Capitalism is an economic system in which the means of production and distribution are privately or corporately owned and the operations are funded by profits.
The principle of individual rights rules the capitalistic ideal and implementation. Private individuals, small businesses, organizations and corporations make independent decision about prices, production and distribution of goods resulting in an, ideally, self-regulating market.
While many would argue that there are no examples of true capitalism, some examples of countries employing capitalism include:
- United States
- United Kingdom
- New Zealand
- South Korea
- San Marino
- Czech Republic
- Hong Kong
- St. Lucia
- El Salvador
- United Arab Emirates
- Costa Rica
- Trinidad and Tobago
- Saint Vincent and the Grenadines Malaysia
- Saudi Arabia
- Cape Verde
- South Africa
Concepts of Capitalism
There are various types of capitalism. For example:
- In the United States, the form of capitalism is Democratic Capitalism. This type of capitalism speaks not only to the economic aspects of capitalism but to social, moral and political facets as well.
- Dr. Edward Younkins, author of Capitalism and Commerce explains this concept best when he states, “Democratic capitalism, the cornerstone of American society, is far more than an economic system: it is a dynamic complex of economic, political, moral-cultural, ideological, and institutional forces. This article provides an introduction to the fundamental concepts that inform American democratic capitalism, concepts that have evolved over centuries in such disciplines as philosophy, economics, law, history, political science and sociology. The survival of democratic capitalism may be in jeopardy unless we understand and appreciate its conceptual foundations.”
Some examples of capitalism as listed by Dr. Younkins include:
- Democratic capitalism is an amalgam of three systems: (1) an economy based predominantly on free markets and economic incentives; (2) a democratic polity; and (3) a classical-liberal moral-cultural system which encourages pluralism.
- Democratic capitalists are free to form innumerable voluntary associations such as the corporation and the labor union.
- The Democratic capitalist system assumes pluralism, recognizes that individuals have differing opinions and interests, and allows them to associate freely in order to further those interests. Pluralism's dynamic multiple groups function to balance and check power.
- Democratic capitalism is characterized by freedom of thought and voluntary action creatively applied to production.
- Democratic capitalism is based on private property rights, economic justice, the profit motive, competition, a division of labor, and requisite social cooperation.
- In order to have an economic system in which "production and distribution are privately or corporately owned," you must have individual rights and specifically property rights. The only way to have an economic system fitting the first definition is to have a political system fitting the second definition.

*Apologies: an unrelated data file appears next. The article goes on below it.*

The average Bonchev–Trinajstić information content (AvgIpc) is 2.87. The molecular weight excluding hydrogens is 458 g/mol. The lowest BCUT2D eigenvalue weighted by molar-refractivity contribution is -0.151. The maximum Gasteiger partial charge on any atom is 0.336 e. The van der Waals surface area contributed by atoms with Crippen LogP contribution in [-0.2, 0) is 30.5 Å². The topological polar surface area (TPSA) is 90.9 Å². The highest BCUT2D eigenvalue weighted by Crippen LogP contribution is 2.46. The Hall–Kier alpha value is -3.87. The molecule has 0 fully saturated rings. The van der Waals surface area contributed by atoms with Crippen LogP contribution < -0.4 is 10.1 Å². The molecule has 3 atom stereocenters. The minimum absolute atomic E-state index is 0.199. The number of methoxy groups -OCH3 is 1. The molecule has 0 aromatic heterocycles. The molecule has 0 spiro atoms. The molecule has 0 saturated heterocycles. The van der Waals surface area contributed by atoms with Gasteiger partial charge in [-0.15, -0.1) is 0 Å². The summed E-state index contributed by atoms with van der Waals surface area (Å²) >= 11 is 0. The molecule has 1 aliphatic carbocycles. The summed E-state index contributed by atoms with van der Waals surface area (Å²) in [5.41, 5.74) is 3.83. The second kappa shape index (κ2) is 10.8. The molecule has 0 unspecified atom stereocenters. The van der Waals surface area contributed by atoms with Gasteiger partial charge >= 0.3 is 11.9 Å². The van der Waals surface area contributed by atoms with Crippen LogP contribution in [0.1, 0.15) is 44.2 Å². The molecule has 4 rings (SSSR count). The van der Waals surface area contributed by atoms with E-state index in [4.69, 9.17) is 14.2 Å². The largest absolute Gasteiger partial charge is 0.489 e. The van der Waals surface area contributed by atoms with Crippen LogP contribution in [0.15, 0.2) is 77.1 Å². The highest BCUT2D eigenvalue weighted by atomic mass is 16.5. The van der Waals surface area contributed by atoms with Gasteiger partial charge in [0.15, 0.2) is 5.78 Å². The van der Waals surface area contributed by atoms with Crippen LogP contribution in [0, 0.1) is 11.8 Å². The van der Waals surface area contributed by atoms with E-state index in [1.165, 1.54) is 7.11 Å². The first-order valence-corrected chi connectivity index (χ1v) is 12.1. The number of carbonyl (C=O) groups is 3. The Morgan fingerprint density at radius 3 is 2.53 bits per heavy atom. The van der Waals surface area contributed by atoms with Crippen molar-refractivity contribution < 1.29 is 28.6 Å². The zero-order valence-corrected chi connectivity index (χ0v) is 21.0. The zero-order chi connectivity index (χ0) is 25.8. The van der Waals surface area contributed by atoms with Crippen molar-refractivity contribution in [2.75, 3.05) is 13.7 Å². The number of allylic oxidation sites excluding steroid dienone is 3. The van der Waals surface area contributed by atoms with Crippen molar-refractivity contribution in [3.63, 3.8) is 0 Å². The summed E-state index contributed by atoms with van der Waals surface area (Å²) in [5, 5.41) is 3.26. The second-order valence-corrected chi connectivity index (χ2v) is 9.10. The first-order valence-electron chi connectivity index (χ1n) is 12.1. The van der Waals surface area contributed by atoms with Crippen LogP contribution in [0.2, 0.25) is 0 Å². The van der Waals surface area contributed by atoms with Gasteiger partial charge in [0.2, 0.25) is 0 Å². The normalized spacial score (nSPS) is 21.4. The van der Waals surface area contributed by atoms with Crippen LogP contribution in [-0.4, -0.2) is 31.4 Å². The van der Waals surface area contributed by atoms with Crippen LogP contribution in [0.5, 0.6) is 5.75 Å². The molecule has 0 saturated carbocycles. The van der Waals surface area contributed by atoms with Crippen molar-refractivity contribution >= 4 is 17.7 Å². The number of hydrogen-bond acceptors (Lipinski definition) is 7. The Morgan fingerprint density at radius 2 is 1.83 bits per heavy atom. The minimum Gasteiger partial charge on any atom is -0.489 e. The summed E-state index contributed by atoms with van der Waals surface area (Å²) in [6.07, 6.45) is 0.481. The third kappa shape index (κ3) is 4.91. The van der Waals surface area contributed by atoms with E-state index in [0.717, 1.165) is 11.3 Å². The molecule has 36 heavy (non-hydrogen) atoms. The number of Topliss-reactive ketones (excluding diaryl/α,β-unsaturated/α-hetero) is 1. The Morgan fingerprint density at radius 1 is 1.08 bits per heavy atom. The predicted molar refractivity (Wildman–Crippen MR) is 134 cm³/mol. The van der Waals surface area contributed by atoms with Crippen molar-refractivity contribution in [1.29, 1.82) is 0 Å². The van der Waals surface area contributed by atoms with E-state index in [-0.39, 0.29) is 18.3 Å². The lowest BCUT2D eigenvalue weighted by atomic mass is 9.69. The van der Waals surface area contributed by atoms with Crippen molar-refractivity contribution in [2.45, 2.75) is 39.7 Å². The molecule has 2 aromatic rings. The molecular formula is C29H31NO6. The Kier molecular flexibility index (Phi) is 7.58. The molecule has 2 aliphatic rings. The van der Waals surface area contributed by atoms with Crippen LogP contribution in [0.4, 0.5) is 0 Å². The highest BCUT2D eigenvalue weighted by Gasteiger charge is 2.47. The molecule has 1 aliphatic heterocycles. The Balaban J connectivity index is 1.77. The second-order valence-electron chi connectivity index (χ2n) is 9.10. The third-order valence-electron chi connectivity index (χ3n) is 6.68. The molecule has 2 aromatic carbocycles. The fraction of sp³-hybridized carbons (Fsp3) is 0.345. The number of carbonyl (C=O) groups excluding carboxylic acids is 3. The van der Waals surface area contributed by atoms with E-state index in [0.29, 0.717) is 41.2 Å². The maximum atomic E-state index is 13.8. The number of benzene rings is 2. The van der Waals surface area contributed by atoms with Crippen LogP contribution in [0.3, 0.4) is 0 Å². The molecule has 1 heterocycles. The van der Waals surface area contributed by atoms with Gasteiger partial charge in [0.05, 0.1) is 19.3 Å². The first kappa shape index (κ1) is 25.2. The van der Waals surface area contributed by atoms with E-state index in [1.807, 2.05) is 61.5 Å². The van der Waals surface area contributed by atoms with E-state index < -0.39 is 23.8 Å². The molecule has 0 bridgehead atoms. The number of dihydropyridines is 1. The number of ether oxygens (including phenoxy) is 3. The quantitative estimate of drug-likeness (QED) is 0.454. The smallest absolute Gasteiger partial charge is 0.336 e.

- In this type of capitalism, the government controls the economic system and may own all or part of the businesses.
- The controlled economies of the great powers during World War I could be categorized as state capitalism since the government was controlling the inventory and the output of production.
- This type of economy is basically an economic system where the government intervention is minimized; but, the state provides a lot of social services (such as unemployment benefits, social security) to reward labor rights.
- This type of economy is seen in the Western and Northern European countries as well as in Japan.
- This is an early form of capitalism, starting in the late 16th century.
- The premise of mercantilism is that the wealth of a nation is increased through a well-managed balance of trade with other nations.
- Mercantilism is the mixture of national business interests, state-grounded interests and imperialism.
- An example of mercantilism is when the early American colonists were only allowed to trade with their mother country (such as Britain or France).
Famous Quotes About Capitalism
- "The ideology of capitalism makes us all into connoisseurs of liberty -- of the indefinite expansion of possibility." - Susan Sontag (1933-2004) American author.
- "Doing well is the result of doing good. That's what capitalism is all about." - Ralph Waldo Emerson
- "The problem of social organization is how to set up an arrangement under which greed will do the least harm, capitalism is that kind of a system." - Milton Friedman
- "The inherent vice of capitalism is the unequal sharing of blessings; the inherent virtue of socialism is the equal sharing of miseries." - Winston Churchill
- "The growth of world prosperity is not a "miracle" or any of the other mystifying terms we customarily apply to countries that have succeeded economically and socially. Schools are not built, nor are incomes generated, by sheer luck, like a bolt from the blue. These things happen when people begin to think along new lines and work hard to bring their ideas to fruition. But people do that everywhere, and there is no reason why certain people in certain places during certain periods in history should be intrinsically smarter or more capable than others. What makes the difference is whether the environment permits and encourages ideas and work, or instead puts obstacles in their way. That depends on whether people are free to explore their way ahead, to own property, to invest for the long term, to conclude private agreements, and to trade with others. In short, it depends on whether or not the countries have capitalism." - Johan Norberg, In Defense of Global Capitalism
These examples of capitalism and quotes about capitalism illustrate the basic principles of this economic system.